A Caltech Library Service

The Polarization of American Politics

Poole, Keith T. and Rosenthal, Howard (1984) The Polarization of American Politics. Journal of Politics, 46 (4). pp. 1061-1079. ISSN 0022-3816. doi:10.2307/2131242.

[img] PDF - Published Version
See Usage Policy.


Use this Persistent URL to link to this item:


Elected officials in the United States appear to represent relatively extreme support coalitions rather than the interests of middle-of-the-road voters. This contention is supported by analysis of variance of liberal-conservative positions in the United States Senate from 1959 to 1980. Within both the Democratic and the Republican parties, there is considerable variation in liberal-conservative positions, but two senators from the same state and party tend to be very similar. In contrast, senators from the same state but from different parties are highly dissimilar, suggesting that each party represents an extreme support coalition in the state. Moreover, the distribution of senators is now consistent with the hypothesis that, in the long run, both parties have an equal chance of winning any seat in the Senate. This result suggests that there is now competition between equally balanced but extreme support coalitions throughout most of the United States.

Item Type:Article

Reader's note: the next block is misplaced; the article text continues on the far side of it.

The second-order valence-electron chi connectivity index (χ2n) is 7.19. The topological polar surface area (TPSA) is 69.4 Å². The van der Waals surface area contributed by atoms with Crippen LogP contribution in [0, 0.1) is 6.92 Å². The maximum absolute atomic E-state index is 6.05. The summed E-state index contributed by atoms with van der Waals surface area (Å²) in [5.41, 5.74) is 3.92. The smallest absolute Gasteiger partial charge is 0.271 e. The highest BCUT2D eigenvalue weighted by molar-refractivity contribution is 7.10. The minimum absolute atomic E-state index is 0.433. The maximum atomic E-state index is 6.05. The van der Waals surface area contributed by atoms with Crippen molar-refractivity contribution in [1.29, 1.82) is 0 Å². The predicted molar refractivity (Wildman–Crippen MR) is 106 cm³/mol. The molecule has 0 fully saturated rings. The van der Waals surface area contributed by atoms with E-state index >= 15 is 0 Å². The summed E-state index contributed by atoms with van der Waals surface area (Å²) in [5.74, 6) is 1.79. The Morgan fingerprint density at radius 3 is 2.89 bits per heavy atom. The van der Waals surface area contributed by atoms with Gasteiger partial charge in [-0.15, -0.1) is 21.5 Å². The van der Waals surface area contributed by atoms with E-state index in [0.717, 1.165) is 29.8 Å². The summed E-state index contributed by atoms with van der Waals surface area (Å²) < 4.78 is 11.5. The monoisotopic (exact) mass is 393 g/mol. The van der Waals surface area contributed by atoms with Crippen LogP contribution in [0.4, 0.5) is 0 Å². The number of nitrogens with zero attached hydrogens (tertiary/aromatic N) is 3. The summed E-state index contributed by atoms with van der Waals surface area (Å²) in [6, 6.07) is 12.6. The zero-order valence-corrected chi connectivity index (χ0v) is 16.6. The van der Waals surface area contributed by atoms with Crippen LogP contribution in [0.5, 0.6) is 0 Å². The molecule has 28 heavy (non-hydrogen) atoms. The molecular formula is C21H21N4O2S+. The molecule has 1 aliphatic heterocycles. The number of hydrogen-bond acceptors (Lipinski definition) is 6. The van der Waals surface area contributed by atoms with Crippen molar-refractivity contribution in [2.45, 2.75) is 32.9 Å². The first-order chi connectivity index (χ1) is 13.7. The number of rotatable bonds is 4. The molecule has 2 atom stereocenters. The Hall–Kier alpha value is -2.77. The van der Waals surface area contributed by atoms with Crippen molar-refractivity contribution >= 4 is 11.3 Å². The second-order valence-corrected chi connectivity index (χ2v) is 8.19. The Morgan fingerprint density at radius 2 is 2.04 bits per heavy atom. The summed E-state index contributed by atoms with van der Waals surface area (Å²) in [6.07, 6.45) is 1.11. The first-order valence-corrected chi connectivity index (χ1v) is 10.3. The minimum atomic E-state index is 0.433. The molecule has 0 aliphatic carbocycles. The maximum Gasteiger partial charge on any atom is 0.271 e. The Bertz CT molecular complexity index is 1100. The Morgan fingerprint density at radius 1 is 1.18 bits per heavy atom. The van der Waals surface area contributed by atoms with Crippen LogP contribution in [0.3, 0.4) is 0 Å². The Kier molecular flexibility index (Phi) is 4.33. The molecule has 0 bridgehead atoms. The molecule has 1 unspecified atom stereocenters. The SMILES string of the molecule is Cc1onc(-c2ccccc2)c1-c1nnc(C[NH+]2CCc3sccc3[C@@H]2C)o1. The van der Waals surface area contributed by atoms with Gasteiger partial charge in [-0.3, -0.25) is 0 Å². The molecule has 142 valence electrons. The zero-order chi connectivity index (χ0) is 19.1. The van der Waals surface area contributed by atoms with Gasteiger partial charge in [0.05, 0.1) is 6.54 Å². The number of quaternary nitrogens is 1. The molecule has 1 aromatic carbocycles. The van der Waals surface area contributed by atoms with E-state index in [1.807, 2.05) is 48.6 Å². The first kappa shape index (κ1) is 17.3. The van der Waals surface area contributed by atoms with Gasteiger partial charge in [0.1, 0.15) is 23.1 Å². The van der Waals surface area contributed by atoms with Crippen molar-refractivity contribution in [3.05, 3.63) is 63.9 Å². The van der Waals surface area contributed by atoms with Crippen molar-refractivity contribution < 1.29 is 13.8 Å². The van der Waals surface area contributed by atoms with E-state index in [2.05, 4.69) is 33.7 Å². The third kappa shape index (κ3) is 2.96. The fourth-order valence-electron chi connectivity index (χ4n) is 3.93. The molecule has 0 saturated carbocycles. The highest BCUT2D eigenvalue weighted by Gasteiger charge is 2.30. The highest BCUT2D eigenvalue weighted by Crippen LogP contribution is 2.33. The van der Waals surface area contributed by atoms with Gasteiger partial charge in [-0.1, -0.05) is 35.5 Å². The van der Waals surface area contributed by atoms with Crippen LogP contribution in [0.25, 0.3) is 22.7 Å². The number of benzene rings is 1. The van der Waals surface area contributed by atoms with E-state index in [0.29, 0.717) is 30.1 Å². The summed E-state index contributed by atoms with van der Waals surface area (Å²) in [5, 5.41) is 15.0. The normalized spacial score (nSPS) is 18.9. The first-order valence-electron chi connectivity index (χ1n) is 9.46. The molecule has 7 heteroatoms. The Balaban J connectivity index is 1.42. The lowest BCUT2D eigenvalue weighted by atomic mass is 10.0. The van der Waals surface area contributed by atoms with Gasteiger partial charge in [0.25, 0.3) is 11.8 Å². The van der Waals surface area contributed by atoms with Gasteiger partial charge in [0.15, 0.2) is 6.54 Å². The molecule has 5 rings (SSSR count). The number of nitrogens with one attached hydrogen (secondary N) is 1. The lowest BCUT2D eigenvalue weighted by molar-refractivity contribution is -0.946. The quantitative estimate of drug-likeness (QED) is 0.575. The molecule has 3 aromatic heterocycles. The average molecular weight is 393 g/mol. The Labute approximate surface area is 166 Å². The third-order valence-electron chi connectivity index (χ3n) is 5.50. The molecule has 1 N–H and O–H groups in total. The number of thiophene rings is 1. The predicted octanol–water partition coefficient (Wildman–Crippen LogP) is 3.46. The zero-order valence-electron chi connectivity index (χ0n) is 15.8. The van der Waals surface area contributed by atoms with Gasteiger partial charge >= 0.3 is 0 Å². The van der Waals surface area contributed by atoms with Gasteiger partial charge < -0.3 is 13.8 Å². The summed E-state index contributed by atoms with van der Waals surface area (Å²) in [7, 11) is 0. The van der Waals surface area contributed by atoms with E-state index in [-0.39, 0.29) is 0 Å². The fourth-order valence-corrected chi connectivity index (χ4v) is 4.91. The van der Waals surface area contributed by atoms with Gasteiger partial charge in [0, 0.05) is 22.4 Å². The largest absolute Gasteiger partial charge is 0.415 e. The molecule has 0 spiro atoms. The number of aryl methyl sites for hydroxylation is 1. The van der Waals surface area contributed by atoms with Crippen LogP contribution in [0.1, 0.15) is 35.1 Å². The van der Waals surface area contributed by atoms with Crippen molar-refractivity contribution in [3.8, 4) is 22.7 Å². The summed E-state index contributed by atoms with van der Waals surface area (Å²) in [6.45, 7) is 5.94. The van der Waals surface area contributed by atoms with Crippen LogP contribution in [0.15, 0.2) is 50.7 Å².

Related URLs:
URLURL TypeDescription ItemWorking Paper
Additional Information:© 1984 Southern Political Science Association. The work reported here would not have been undertaken had our interest in constituency representation not been stimulated by conversations with Rod Kiewiet and Thomas Romer. We also thank Bruce Cain for comments. Errors remain our responsibility.
Group:Social Science Working Papers
Subject Keywords:Senators, Political parties, Upper houses, Constituents, Conservatism, Liberalism, Statistical variance, United States Senate, Voting
Issue or Number:4
Record Number:CaltechAUTHORS:20170922-140801876
Persistent URL:
Official Citation:The Polarization of American Politics Keith T. Poole and Howard Rosenthal The Journal of Politics 1984 46:4, 1061-1079
Usage Policy:No commercial reproduction, distribution, display or performance rights in this work are provided.
ID Code:81761
Deposited By: Jacquelyn Bussone
Deposited On:22 Sep 2017 21:36
Last Modified:15 Nov 2021 19:45

Repository Staff Only: item control page